a felt pocket book

I love baskets … especially old ones.  Each time I find one by the side of the road, or at the oppie, home it comes.  After a good scrubbing they are usually filled with one of my many “current” projects.  This means there seems to be a perpetual need for extra baskets in Bootville :-)

last supplies the finishing touch

in my basket

It also means that the baskets regularly venture out with me.  To university, to babysitting, to the shops, on adventures.  Anywhere where there might be a need for notebooks and laptop, or a moment for knitting a few rows, or adding a few more stitches to an embroidery.  There are *always* such moments.  Having a basket slung over my arm also means that I don’t always need my handbag.  But I do like to be able to put my hand to purse, phone and keys quickly – something that can’t easily happen when they have been buried by wool or fabric.  And so … the felt pocket book.  Started last year, finished last week.  Hand stitched out of exceptionally rigid thick felt. I had to use the rubbery grippy fabric we use in the kitchen to open tight jam jar lids just to pull the needle through!  Measured to snugly fit each of those three essentials.

a pocket book what it holds back pocket

Decorated with a wee bit of applique, embroidery and needle felting.  Finished off with a pair of pretty buttons and a long tail of red ribbon to weave back and forth around the buttons in a figure 8 … the kind of ribbon that makes me think of old manilla folders, bound up with ribbon before being stored in cavernous cellars.

clasp close up of girl and dress in hand

I’m so pleased I finally finished this very useful little pocketbook (oh my, I can surely procrastinate!) and it’s so sturdy I’m sure it will put in many years of practical service.  The best kind of crafting – the hand making at home of objects which I know to be useful and believe to be beautiful.  Thank you Mr. Morris – your marvellous words inspire me everyday :-)

embroidery basket

felted easter eggs

rooster legs

Friday morning dawned grey and quiet.  Just as it should be.  Family consensus … a day spent together, crafting, listening, watching, sharing.

Me?  I made Easter Eggs.  The non-edible variety.  Inspired by the terribly sweet, cheerfully coloured and decorated candy eggs that were popular when I was little.  The ones that broke your teeth.  And rotted your surviving teeth as you ate it.  Oh they were good :-)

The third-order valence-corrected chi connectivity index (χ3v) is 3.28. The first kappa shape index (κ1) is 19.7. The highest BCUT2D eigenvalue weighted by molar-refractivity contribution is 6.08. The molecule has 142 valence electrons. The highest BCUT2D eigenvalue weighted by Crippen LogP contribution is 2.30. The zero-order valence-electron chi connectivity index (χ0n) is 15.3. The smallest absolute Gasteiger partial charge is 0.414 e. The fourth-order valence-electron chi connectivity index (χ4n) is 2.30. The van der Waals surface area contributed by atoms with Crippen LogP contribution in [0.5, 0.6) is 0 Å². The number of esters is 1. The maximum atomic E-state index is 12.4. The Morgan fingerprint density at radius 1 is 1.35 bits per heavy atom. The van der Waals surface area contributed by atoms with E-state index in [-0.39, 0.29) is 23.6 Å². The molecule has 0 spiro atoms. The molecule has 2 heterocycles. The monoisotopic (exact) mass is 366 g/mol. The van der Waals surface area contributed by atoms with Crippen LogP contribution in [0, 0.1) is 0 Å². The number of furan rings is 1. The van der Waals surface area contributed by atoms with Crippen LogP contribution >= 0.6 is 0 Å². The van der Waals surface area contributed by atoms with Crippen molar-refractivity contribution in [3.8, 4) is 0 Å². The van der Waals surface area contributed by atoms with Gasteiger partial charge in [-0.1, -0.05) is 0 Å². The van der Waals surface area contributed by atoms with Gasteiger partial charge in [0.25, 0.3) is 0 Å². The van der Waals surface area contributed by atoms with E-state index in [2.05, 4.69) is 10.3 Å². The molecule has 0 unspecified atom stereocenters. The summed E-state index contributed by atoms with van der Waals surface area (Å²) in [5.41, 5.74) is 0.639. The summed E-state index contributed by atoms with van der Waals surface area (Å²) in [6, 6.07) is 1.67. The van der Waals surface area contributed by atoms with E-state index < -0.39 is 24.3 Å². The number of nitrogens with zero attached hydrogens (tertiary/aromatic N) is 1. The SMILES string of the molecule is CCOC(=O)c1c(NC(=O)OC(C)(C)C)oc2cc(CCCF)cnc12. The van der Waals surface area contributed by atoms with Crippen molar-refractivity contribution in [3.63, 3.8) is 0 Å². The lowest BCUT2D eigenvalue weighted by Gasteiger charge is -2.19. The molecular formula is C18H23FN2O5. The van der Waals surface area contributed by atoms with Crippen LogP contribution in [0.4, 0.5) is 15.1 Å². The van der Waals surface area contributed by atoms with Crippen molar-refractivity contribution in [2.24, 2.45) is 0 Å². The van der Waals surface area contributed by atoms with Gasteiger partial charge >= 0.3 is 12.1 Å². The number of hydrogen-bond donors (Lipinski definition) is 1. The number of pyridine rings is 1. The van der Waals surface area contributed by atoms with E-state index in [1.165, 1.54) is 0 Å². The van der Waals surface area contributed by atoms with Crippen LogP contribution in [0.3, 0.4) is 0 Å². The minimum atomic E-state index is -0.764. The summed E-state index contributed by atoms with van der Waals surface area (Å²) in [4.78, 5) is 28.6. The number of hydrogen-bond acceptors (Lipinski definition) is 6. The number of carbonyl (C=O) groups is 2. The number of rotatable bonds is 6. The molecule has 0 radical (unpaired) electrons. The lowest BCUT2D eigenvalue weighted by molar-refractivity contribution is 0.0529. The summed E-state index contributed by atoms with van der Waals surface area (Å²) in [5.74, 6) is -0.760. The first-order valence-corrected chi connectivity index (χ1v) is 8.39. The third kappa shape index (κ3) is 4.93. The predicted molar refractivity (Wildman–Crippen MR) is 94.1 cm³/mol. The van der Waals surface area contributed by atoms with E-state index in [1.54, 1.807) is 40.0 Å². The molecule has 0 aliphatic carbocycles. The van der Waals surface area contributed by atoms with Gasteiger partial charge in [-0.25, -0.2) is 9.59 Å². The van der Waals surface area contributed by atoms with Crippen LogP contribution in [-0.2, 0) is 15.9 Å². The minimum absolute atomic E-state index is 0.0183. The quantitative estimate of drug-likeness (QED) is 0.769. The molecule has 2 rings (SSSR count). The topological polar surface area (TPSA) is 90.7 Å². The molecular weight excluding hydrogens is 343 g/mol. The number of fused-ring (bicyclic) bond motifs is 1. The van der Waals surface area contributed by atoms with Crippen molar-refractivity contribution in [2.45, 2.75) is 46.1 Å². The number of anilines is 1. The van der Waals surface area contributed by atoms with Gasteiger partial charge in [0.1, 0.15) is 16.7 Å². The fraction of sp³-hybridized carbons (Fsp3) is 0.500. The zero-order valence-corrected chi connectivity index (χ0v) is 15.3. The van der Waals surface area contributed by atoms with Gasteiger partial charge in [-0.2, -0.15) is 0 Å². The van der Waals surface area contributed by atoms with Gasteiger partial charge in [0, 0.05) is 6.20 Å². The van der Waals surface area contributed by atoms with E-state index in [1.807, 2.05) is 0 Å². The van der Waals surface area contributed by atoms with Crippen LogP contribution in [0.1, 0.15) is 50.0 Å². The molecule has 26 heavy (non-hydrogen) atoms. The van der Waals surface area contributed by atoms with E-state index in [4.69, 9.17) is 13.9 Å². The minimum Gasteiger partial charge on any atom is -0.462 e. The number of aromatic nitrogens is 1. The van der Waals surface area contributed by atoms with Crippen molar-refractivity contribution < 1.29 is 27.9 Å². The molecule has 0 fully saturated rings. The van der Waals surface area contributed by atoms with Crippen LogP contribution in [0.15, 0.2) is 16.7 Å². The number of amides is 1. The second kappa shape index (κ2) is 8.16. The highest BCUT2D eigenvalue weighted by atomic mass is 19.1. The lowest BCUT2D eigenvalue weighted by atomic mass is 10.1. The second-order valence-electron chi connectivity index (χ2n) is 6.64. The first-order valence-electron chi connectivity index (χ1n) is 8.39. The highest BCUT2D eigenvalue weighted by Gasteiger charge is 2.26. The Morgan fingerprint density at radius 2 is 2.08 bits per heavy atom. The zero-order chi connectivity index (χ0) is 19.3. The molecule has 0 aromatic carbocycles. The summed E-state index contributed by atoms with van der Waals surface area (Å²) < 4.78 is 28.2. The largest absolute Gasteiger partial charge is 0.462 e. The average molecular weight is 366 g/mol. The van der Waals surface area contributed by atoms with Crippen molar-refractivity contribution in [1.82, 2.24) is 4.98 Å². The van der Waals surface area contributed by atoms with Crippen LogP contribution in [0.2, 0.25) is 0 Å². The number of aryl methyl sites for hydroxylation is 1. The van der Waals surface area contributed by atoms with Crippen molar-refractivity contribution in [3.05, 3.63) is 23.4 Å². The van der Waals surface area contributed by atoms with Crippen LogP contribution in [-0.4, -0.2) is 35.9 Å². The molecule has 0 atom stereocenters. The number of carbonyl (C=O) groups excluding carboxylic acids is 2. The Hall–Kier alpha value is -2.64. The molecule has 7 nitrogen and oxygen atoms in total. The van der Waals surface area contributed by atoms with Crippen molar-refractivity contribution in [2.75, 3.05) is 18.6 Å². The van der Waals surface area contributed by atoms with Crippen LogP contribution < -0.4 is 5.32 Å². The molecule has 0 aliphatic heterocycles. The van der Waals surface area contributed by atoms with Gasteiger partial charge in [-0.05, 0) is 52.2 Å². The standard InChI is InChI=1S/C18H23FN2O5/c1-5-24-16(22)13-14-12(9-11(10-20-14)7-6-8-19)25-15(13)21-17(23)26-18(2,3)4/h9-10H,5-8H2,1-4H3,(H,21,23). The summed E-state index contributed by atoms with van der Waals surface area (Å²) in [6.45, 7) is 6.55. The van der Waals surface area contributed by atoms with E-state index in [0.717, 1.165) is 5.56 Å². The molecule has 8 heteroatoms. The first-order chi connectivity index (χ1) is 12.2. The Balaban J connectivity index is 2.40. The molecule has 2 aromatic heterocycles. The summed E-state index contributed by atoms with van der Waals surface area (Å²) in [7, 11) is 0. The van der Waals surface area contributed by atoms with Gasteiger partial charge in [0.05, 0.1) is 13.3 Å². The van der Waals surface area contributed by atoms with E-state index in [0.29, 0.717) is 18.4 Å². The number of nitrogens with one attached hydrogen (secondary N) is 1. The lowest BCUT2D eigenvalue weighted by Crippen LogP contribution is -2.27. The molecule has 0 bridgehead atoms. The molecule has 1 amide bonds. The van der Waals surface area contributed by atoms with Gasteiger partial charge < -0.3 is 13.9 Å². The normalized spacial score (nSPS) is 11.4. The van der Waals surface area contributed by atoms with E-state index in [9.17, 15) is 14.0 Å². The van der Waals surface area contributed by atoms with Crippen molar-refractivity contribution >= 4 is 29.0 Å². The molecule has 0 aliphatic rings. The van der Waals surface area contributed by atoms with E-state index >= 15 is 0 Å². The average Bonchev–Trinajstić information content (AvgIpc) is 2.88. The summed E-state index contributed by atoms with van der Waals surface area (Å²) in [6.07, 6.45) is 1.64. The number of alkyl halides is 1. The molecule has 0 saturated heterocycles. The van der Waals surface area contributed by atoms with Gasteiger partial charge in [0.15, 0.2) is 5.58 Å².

finishing the sheep

I started with a mandala/Ukranian decorative design.  But then, spying “Petook: An Easter Story” which I’d taken down from the shelf to re-read, I decided the rest of my felt eggs would tell a more traditional tale.

I needle felted the trees of Calvary, a wee lamb of God, a radiant sunrise, and a Rooster … joyfully singing at the miracle that is the arrival of each new day, and the beauty and wonder of life that comes with it.

thread

The last step of each egg … adding the crocheted trim (like the piped iced edges of the candy eggs) was by far the trickiest and most time consuming.  But all were finished and ready for the Easter table.

And in a week’s time, they will be carefully packed into the Easter box, awaiting their turn to shine again next year.  That’s one of the things I love about the handmade loveliness we create and keep for our special festivals.  Each year, we pull them out and there they are, filled up with the love and effort of previous years.  Reminding us of the richness and comfort of family life as it journeys with the sun, round and round and round.

all together

ukrainian style

trees

sheep

sunrise

rooster and chick

on the easter table

If Easter is a feast you keep, in whatever form, I hope it was filled with family, love and happiness :-)

~ loveliness found 12/52 ~

embroidery

 ~ very simple, very sweet and oh so very soothing ~

new friends made

 ~ new friendships were cherished,
endings that arrived so quickly were lamented
& promises were made ~

cafe au lait

~ an early morning prac was rewarded
with a steamy, creamy bowl of coffee in the sun ~

knitting

~ knit, knit, knit, knit, knit … & so with tiny stitches
the jumper surely grows ~

warm bread and butter 

a little bit of essay a little bit of politics

~ the torture of essay writing was relieved
with cups of tea, warm bread & butter,
& frequent checkups on the state of the nation ~

fiddling with fabric

~ just one hour was granted to the cutting of a pattern & fabric
… just one hour, I promise ~

a new pumpkin girl

~ a little girlie wanted her own pumpkin doll …